We then reused large patio pavers, plus a few others we bought as a surface to put the deck blocks on. This isn't strictly needed - lots of people used deck blocks right on the ground - but this distributes weight more evenly and has handled two Canadian winters very well so far. 

We located ours in rows about 6 feet apart with the blocks spaced about 3 feet from each other in the rows. This is more frequent than actual posts would be dug/located for added strength/stability.

Now comes the real precision in lining up old and new. 

Look at the height of your old deck and work backwards: You'll have 5/4" Deck boards, the 2"x 6" joist and the 2" x 10" beam distance to make up (all those are nominal measures only - check your own stock and verify the true dimensions).

You may also have a door that you'll want to open. You'll also want a slight slope away from your building for water drainage. Go slowly, cutting the 4" x 4" and the galvanized post caps to join/mount the beams to the deck blocks. Each piece of 4" x 4" will be different and will be your 'wiggle room' to make everything line up. 

Use the 2"x 4" as bracing to keep it all square and put a joist or two in place to check for level. 

I also suggest screws for assembly so you can take things apart when you need to change something.*
 *(you WILL need to change something at some point) 

If you did everything in the previous step correctly, the rest will go pretty quickly (especially if you put your kids and their friends to work). 

Pictured here are my overlapping joists. I did not put blocking in place - I felt that it was enough that the joists are connected to the old deck at the end, to the beams with hurricane ties and overlap each other by up to two feet.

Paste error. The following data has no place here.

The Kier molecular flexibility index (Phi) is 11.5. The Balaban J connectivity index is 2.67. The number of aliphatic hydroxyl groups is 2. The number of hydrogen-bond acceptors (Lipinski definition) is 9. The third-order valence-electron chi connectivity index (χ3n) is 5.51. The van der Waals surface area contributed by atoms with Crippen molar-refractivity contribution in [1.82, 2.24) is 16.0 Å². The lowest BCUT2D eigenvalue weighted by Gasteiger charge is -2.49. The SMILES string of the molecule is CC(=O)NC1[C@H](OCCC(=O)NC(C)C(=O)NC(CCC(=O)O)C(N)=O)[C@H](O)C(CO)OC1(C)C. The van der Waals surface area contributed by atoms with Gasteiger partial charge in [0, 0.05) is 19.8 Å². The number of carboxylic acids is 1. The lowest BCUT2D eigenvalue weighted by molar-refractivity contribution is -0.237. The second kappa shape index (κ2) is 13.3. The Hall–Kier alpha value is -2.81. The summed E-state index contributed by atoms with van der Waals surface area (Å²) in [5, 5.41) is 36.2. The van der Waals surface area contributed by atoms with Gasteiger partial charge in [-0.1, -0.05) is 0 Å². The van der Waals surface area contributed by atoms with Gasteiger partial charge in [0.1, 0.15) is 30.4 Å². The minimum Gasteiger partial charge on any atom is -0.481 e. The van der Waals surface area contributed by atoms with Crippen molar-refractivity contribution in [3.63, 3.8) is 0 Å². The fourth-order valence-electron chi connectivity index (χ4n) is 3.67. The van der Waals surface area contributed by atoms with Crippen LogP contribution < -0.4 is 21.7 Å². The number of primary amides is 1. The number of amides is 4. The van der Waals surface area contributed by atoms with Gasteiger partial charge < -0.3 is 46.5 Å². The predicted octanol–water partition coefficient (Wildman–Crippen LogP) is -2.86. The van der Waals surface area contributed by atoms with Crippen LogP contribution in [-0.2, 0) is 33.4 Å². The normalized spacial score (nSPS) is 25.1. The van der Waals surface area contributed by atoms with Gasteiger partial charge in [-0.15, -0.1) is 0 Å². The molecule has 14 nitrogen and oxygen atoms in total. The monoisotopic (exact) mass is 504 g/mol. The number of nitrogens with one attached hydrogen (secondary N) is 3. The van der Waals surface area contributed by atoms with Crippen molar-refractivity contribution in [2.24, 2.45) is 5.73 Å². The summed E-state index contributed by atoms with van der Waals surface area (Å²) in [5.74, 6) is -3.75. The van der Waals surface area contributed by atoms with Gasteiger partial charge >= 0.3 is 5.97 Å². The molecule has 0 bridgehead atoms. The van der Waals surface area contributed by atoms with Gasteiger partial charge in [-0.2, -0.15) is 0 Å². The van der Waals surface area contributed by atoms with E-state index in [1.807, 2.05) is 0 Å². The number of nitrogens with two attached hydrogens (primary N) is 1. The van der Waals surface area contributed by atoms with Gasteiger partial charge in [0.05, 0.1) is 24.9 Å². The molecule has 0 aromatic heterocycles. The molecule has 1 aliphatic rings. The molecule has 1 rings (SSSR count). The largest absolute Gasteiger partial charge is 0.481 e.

Why does the overlap vary in the picture if the deck is square? Well, we had originally planned to make a curved end that followed the hot-tub edge, so I staggered the joist ends to make that happen. (We changed our minds and cut everything square. Robin was concerned about safety - as the stairs would not reach all the way to the end of the curved deck.)

Finally, I normally use screws to put deck boards down, but we A) had a bunch of galvanized nails and B) had extra kids and hammers so we put everyone to work laying and nailing deck boards.

Final pro-tip - some Pressure-treated lumber doesn't react well with metal (like the sheeting on our mobile home). None of the new deck materials contact the building directly - this has the added benefit of avoiding adding any new holes or water pooling points on the building.

Matching Old Deck Boards to New Deck Boards

What you see in this photo is the difference in colour from the new brown pressure treated boards on the deck extension and the old boards on the old deck.  

We used this All-in-One Deck Cleaner and a scrub brush to clean the old deck and then after a year the boards look quite seamless! We were concerned but we didn't need to be. (Scroll up a bit to see a finished shot from the other angle. You really can't see much difference in deck board colour!)

Next, we added stairs to our Deck Extension

This stair section is basically the deck in micro-steps. 

We levelled and laid out patio stones, bought 5 pre-cut stair stringers and joined them to the deck beams with some scabbed in material.

Then we added 5/4" deck boards for stairs and risers. We're big fans of wide stairs here, so this flight is almost the full 8'. 

Last, we added skirting and a railing:

When adding your railing, do not scrimp on making the connection secure. People will want to lean on, push against and otherwise stress test your rail constantly and poorly secured posts will soon become wiggly. 

Ours overlap the rim joist by 6" and I notched about 1.5" of the 4" x 4" so it would sit partially on the deck. All posts are then secured to the joist with 2 carriage bolts that lag all the way through the overlapped joists.

 The horizontal parts of the railing are 10-foot lengths of 5/4" deck board, topped with a 2" x 6" board to rest a drink on. We made these railing boards line up with the back of the deck bench seat for a seamless look.  You can see how it all lines up in the bottom image.

Such a difference from the makeshift dog's breakfast of the Before!

This is where the new deck meets the old deck - with the addition of our Deck Bench built-in

Keep reading for more of our budget DIY ideas!